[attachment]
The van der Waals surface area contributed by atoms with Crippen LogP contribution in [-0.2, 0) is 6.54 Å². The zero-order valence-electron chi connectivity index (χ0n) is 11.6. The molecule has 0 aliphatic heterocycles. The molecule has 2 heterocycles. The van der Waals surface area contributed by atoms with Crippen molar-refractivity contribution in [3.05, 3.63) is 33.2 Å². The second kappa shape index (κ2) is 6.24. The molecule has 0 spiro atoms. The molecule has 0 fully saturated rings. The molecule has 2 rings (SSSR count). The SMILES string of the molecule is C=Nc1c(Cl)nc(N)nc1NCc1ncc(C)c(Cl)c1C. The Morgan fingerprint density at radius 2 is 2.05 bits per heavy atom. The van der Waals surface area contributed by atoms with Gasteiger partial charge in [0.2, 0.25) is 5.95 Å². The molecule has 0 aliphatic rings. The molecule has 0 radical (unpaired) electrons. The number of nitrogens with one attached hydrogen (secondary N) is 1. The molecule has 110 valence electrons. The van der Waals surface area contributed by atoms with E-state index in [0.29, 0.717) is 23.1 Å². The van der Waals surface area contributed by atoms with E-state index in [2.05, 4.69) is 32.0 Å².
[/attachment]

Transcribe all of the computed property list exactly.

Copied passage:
The van der Waals surface area contributed by atoms with Crippen LogP contribution in [-0.2, 0) is 6.54 Å². The zero-order valence-electron chi connectivity index (χ0n) is 11.6. The molecule has 0 aliphatic heterocycles. The molecule has 2 heterocycles. The van der Waals surface area contributed by atoms with Crippen molar-refractivity contribution in [3.05, 3.63) is 33.2 Å². The second kappa shape index (κ2) is 6.24. The molecule has 0 spiro atoms. The molecule has 0 fully saturated rings. The molecule has 2 rings (SSSR count). The SMILES string of the molecule is C=Nc1c(Cl)nc(N)nc1NCc1ncc(C)c(Cl)c1C. The Morgan fingerprint density at radius 2 is 2.05 bits per heavy atom. The van der Waals surface area contributed by atoms with Gasteiger partial charge in [0.2, 0.25) is 5.95 Å². The molecule has 0 aliphatic rings. The molecule has 0 radical (unpaired) electrons. The number of nitrogens with one attached hydrogen (secondary N) is 1. The molecule has 110 valence electrons. The van der Waals surface area contributed by atoms with E-state index in [0.29, 0.717) is 23.1 Å². The van der Waals surface area contributed by atoms with E-state index in [2.05, 4.69) is 32.0 Å².